Tuesday, July 03, 2007

Konnichiwa Fuji-san ...

Our trip to Mt. Fuji it well worthy of a post in it's own right - our intention was to attempt a night-time summit of the 3770m crater rim in time for the 4.30am sunrise. Little went according to plan.

Arriving at Kawaguchi-ko by train, we deposited our main luggage and transferred to the bus for the 1hr journey up the mountainside to 5th station (2300m) and the start of our climb - our plan being to ascend that afternoon to 7th station (2700m) where we'd grab a hot meal & sleep in a mountain hut for a few hours before starting out for the summit at midnight.

After a lung-busting 400m climb in the thin mountain air, we reached 7th station. It was shut. Not only that but we'd also hit the knee-deep snow line, and the descending climbers we met had taken 12 hours (rather than the prescribed 7) to make the round trip in daylight. Plan B was always to make the ascent before nightfall, and then decend to 5th station in darkness. With the added complication of snow we decided it was too risky - clearly what we needed now was a Plan C.

So after a quick snack high above the clouds at 7th we decided a quick return to 5th would have cheated us of adventure. On the basis of a few badly-remembered details from the Lonely Planet, we decided to hike the Yoshiguchi trail to the foot of the mountain. We would later come to realise it was 1500m descent and over 17km back to town. And unfortunately not our town.

The trail was pretty well marked and we marched quickly through the dense cloud forest. We'd been walking for a total of 5 hours, and were starting to tire when nightfall came at 7.30pm - our legs we're starting to feel the strain of the relentless downhill. Shortly afterwards we reached the first information sign - and with it the brutal realisation that the recommended time for the remainder of the trail was just over 4.5 hours.

The best outcome for us now was looking like a night sleeping in the train station - the worst being eaten by the local bear population. The only signs of civilisation were the occasional derelict mountain hut, and a series of increasingly erie shrines - all lovely by day I'm sure, but at this point the evening took on a slightly spooky feel as we were regularly startled by noises from the undergrowth. By this stage my joking comments of "let's persevere together" were failing to raise Mel's spirits. To put it mildly.

Eventually we arrived in pitch black darkness at a rather larger shrine, and a large graveyard. We could see nothing bar the slightly paler black sky above us when we killed the headtorches, but we stopped for a final rest and refuel before the final stretch - the signs indicated a further 150 minutes to go. Here we joined a tarmac trail - surely the first signs we were getting close to civilisation? so we followed it eagerly through the dense forest.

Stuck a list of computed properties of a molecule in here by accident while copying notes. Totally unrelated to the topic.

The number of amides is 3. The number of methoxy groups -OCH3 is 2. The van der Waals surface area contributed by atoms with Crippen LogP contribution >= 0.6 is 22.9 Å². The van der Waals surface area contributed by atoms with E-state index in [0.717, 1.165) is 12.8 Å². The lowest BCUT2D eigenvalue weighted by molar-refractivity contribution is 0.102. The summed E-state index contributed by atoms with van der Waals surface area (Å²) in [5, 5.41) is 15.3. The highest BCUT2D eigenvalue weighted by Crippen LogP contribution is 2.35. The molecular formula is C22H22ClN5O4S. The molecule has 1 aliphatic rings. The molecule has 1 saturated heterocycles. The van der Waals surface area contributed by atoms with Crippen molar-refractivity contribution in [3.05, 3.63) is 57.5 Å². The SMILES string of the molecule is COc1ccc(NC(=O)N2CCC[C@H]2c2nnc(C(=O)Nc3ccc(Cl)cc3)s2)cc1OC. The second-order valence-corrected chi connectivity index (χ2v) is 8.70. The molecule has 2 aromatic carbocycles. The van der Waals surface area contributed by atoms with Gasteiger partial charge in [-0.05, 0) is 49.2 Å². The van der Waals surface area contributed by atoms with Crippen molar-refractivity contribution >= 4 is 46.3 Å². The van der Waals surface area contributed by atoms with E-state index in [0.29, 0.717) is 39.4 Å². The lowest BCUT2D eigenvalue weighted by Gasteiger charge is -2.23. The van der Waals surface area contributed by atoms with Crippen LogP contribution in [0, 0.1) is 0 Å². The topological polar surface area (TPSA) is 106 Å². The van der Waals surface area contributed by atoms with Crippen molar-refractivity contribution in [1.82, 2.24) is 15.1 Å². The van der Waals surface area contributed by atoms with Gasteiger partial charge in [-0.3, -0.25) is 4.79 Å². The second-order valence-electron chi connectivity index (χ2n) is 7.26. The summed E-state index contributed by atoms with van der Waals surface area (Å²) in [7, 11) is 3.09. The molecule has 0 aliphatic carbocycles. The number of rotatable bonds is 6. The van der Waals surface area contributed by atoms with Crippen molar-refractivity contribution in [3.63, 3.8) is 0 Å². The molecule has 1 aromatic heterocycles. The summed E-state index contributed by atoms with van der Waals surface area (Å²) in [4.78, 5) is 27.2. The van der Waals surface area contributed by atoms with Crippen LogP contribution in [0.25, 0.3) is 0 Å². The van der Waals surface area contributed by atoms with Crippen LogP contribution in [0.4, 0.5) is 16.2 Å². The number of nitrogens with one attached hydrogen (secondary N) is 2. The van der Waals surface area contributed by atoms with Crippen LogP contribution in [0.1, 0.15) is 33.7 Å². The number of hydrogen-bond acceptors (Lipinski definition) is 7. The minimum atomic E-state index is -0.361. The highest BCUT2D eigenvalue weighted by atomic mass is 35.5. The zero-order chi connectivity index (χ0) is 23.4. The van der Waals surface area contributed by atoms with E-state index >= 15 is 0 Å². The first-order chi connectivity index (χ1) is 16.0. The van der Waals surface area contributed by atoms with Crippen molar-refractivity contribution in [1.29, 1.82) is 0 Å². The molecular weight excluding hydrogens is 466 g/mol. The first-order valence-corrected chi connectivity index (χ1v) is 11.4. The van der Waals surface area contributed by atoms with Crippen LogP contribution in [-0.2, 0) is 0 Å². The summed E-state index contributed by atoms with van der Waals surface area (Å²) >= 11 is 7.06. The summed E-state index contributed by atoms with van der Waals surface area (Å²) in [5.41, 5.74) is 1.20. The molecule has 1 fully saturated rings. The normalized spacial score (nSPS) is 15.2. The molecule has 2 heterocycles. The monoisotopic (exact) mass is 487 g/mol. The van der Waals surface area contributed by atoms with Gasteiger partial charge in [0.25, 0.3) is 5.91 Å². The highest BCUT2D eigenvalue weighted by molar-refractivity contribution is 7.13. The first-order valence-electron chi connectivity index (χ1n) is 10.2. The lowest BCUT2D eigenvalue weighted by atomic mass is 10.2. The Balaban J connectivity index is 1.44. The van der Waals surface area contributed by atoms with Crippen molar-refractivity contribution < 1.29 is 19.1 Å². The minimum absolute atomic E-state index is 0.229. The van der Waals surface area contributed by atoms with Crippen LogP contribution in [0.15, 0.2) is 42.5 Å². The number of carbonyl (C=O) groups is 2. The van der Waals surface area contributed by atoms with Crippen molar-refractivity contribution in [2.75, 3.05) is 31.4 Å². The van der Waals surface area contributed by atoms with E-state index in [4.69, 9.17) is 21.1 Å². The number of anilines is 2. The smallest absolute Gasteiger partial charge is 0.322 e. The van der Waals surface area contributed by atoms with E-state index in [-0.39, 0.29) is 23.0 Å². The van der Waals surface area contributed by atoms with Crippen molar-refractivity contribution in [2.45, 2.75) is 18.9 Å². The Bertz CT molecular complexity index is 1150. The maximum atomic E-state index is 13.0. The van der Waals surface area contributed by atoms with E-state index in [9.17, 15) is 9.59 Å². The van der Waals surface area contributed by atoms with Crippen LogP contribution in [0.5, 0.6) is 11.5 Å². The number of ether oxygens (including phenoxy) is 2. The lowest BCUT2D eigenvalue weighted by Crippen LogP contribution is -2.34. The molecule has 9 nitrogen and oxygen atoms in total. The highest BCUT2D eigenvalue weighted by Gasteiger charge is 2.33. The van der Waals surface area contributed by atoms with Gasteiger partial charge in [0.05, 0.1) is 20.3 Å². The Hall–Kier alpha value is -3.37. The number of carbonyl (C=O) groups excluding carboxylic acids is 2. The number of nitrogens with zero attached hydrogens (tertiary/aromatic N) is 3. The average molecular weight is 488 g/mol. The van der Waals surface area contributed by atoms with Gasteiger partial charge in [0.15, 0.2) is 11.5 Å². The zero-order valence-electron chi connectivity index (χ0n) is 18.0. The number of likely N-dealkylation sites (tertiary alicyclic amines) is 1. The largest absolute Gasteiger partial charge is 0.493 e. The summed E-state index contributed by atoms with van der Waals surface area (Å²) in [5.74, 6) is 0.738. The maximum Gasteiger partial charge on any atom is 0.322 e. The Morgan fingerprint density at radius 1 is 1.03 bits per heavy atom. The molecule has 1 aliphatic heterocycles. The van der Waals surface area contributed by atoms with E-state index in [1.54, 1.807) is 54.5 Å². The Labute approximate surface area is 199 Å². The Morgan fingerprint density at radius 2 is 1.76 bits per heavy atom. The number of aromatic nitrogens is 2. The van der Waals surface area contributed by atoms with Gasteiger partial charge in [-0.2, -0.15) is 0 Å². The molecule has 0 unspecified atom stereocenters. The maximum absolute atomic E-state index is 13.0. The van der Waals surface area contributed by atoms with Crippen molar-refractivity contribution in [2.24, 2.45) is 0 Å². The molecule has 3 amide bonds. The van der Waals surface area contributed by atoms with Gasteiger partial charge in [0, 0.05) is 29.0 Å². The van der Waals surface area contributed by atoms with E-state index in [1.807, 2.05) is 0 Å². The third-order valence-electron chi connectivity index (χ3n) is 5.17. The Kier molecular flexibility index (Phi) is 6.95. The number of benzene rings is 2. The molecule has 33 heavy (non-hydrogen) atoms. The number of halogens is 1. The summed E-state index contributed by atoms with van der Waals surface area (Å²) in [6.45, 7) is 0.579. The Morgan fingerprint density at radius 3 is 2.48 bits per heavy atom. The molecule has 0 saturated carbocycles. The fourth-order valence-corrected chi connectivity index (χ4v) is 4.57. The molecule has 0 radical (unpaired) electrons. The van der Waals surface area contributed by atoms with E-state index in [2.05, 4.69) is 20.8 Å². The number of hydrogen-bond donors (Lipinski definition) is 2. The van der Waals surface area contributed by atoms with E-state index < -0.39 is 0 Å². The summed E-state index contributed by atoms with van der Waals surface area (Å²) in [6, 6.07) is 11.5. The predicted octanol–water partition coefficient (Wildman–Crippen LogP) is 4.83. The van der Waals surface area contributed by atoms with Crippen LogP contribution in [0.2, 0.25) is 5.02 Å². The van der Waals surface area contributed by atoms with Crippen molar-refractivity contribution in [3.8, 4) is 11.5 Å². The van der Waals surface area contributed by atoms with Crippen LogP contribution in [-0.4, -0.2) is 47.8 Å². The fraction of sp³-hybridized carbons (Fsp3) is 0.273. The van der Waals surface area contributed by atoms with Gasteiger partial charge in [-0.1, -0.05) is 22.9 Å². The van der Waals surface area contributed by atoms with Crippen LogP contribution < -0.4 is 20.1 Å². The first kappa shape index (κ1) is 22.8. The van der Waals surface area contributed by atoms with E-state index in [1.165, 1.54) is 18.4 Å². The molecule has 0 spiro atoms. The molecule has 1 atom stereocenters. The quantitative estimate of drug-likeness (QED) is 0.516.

We were about 15 minutes out of the graveyard, when something strange happened - a car came up the tarmac road towards us. Blinded by the headlights, we couldn't be sure be as it passed us but just maybe there was a taxi sign on the roof - perhaps dropping off a climber at the trail? a late night extra marital affair? Yakuza drug deal? we didn't really know, but dared to hope it would come back our way (we'd seen no other), and taxi or not, we agreed to try hitching a lift.

30 minutes later and our hopes of a timely rescue by a passing motorist we evaporating fast. Hearing some a loud noises from the undergrowth to our right, I turned my head expecting the usual nothing. Instead my torch illuminated two pairs of eyes - someway back from the trail but most definitely looking in our direction.

I quickly calculated from the distance between the eyes, and their height off the ground that I either had a squirrel sat on the bridge of my nose, or a couple of large mammals were checking us out. I squeezed Mel's hand and a quick surge of adrenaline quickened our pace as we marched forwards not daring to look back.

First we heard it roar. Then we looked round and saw it rushing towards us, closing the distance at a speed of over 25 miles per hour. We couldn't possibly outrun it. Thankfully it was a taxi - with it's for hire light on. We stood in the middle of the road so it had to stop. I doubt the taxi driver has ever had two more grateful passengers.

I guess we'll never know what was out there, our guidebook suggests deer or bear as the most likely candidates. The post-mortem on our little adventure revealed that we'd left the trail in favour of tarmac at the shrine. But this chance mistake (and a heap of luck) had got us a comfy ride back to town, just in time to rescue our luggage from the station and check in to a comfortable Ryokan (Japenese-style guest house) 20 minutes before curfew.

The wonderful hot tub at the guesthouse just about ensured Mel was still speaking to me the next morning ...

Another footnote;
I've discovered a few more things I can't do while in China ... like update my reading list (can't access the code to link to reviews/images) ... or transfer video files due to pitiful bandwidth. Not to mention riding a bike, but that's got nothing to do with censorship ... although it will do if the authorities ever see me in short trousers ...

What I have added this week is something that I'm sure will be of interest to a lot of you - scroll down the sidebar and I've added league table for local beers. The only criteria for entry being I have to have drunk the beer in it's country of origin. In the course of my very extensive research I suspect I've probably drunk and forgotten a few more - but I guess that's what happens when you're dedicated to your work ...